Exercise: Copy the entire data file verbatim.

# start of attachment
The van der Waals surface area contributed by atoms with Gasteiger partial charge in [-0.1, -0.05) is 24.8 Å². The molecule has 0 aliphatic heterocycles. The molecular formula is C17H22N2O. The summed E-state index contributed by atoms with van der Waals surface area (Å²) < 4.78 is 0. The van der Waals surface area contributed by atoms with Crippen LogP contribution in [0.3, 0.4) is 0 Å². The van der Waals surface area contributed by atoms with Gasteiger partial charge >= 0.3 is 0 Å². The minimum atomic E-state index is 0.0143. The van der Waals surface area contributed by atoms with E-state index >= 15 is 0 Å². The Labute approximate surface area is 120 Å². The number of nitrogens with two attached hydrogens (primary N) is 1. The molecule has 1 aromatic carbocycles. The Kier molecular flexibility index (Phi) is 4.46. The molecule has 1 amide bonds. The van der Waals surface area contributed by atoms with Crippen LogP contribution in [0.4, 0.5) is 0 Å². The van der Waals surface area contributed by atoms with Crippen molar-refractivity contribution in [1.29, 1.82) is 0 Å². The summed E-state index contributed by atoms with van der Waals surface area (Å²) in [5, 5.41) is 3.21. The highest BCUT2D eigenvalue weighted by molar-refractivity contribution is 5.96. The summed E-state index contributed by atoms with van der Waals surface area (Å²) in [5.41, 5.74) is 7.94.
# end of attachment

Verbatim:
The van der Waals surface area contributed by atoms with Gasteiger partial charge in [-0.1, -0.05) is 24.8 Å². The molecule has 0 aliphatic heterocycles. The molecular formula is C17H22N2O. The summed E-state index contributed by atoms with van der Waals surface area (Å²) < 4.78 is 0. The van der Waals surface area contributed by atoms with Crippen LogP contribution in [0.3, 0.4) is 0 Å². The van der Waals surface area contributed by atoms with Gasteiger partial charge >= 0.3 is 0 Å². The minimum atomic E-state index is 0.0143. The van der Waals surface area contributed by atoms with E-state index >= 15 is 0 Å². The Labute approximate surface area is 120 Å². The number of nitrogens with two attached hydrogens (primary N) is 1. The molecule has 1 aromatic carbocycles. The Kier molecular flexibility index (Phi) is 4.46. The molecule has 1 amide bonds. The van der Waals surface area contributed by atoms with Crippen LogP contribution in [0.4, 0.5) is 0 Å². The van der Waals surface area contributed by atoms with Crippen molar-refractivity contribution in [1.29, 1.82) is 0 Å². The summed E-state index contributed by atoms with van der Waals surface area (Å²) in [5, 5.41) is 3.21. The highest BCUT2D eigenvalue weighted by molar-refractivity contribution is 5.96. The summed E-state index contributed by atoms with van der Waals surface area (Å²) in [5.41, 5.74) is 7.94.